Stuck deciding how to go around a tree with a fence without cutting it down? Fret not, for we have some quality ideas up our sleeves to help get you out of this frustrating situation, complete with a thorough discussion of their strengths and weaknesses. How To Go Around a Tree With a Fence

The perfect choice is not always the one that looks the best – there’s a lot to consider. After reading this article, you are sure to be able to make an educated decision that both solves your problem and looks as good as possible!

Tips on How To Go Around a Tree With a Fence

Let us look at how you can build a fence around that pesky tree blocking your meticulously planned path. Remember: there is no one-fits-all solution here. It depends entirely on the tree, its roots, your aesthetic sense, fencing purposes, and legal factors like property boundaries.

1. Use the Tree as a Fence Post

You can always secure the fence to the tree trunk using nails, screws, or some other arrangement. If you think about it, the tree becomes a living post!Use the Tree as a Fence Post

This method is ideal when a small part of the tree cuts into the fence line. It works well with wired rail fences and is extremely simple to implement. 

In terms of aesthetics, this approach is a solid choice if you live in the countryside. However, it will probably seem out of place in the city and, in general, urban areas.

Be warned that if you attach the fence directly to the tree’s bark with nails and screws, you risk exposing the tree to diseases and other problems. To avoid these issues, you should put a treated chunk of wood or metal in-between them and secure the fence to it instead. That way, no part of the fence directly touches the bark. 

2. Sandwich the Tree

You could try building the fence outwards from the two extreme sides of the tree, with the tree in between the fence’s ends. This way, you do not need to reposition the fence, and the tree elegantly becomes a part of it – useful if it is right in the middle of the fence line. Sandwich the Tree

At first, letting the tree interrupt your fence might not seem like a good idea. However, when done right, it looks very natural and appealing.

For trees with complex shapes, you can shape the fence’s edges to match them. This edge shaping also enhances privacy and should be a high priority if you are trying to build a privacy fence. Leave only a slight gap to prevent the tree’s movements from damaging it on windy days.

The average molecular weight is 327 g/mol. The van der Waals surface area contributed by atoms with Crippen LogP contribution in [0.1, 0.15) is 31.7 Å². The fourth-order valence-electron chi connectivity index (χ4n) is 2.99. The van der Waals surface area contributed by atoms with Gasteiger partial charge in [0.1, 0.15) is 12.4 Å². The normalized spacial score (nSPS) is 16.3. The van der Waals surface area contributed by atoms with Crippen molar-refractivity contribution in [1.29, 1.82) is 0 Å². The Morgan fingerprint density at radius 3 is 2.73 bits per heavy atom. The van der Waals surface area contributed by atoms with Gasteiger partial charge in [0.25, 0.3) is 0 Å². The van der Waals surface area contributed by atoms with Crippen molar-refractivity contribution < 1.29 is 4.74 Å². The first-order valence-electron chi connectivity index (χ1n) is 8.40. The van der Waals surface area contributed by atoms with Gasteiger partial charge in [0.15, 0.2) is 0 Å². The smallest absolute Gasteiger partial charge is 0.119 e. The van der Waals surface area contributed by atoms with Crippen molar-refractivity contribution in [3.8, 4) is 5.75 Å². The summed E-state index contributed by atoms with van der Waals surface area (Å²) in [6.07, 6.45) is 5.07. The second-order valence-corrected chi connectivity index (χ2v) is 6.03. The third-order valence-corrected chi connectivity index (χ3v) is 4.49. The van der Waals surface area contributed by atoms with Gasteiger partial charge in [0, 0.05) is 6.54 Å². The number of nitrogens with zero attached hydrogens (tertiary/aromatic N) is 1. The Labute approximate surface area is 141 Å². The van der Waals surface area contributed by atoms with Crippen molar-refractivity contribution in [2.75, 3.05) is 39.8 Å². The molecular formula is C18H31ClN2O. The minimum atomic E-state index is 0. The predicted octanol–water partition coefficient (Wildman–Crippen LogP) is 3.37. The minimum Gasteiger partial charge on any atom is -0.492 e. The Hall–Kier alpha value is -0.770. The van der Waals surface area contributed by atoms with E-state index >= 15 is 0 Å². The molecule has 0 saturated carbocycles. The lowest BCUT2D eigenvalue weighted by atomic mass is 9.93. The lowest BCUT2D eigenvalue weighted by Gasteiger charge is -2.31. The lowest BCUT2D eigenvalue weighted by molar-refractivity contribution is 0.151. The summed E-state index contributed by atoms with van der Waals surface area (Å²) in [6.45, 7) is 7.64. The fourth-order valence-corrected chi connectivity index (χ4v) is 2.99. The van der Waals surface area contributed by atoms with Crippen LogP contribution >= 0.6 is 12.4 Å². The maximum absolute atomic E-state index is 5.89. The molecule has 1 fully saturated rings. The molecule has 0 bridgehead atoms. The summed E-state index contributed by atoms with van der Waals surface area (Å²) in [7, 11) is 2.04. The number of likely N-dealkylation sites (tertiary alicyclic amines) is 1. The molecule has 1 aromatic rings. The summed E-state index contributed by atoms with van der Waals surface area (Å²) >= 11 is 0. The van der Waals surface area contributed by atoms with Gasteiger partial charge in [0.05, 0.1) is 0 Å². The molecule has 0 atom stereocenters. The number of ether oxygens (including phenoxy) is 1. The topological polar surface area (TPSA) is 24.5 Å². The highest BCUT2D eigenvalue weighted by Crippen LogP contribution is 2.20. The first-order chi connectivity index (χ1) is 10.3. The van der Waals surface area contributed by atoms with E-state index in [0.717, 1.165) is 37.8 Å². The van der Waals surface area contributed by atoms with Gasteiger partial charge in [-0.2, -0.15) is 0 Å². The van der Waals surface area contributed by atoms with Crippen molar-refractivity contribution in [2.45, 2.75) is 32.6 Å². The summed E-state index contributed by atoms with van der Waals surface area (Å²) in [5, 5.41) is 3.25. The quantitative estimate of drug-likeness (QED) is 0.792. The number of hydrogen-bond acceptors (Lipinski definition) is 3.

Generally, this approach works well when the tree is fully grown with deep-nested roots occupying a small area around the tree. In these scenarios, it is easy, effective, and visually appealing. No repositioning also means no arguments with the neighbors over property boundaries – a welcome benefit!

However, you would need to choose a fence type that does not touch the ground except at the posts (e.g., a picket fence). Additionally, if the tree roots have a large spread (cover a large area around the tree) and are close to the surface, it will be harder to place the fence’s posts near the tree without damaging the roots. 

Finally, a general precaution: if the tree is young, you should leave extra space between it and the fence to allow its safe growth. Otherwise, the tree might grow into the fence and damage it.

3. Curve the Fence Around the Tree

You can curve the fence around the tree or box it out if the area around the tree and the fence line is your property. You can do this in whatever shape you prefer: perpendicular bends, arcs, square boxes, etc. Curve the Fence Around the Tree

This approach is very convenient and preserves all the qualities of a fence. The only real problem is the property boundary. 

Generally, you put up the fence on the property line that separates your property from someone else’s (e.g., your neighbor’s). Thus, in most situations, you will not have any room to divert the fence without losing some space on your property or encroaching on your neighbor’s property, both of which are far from ideal. 

In these cases, the only possible solution is to discuss with your neighbor or consider another approach that keeps the fence line straight.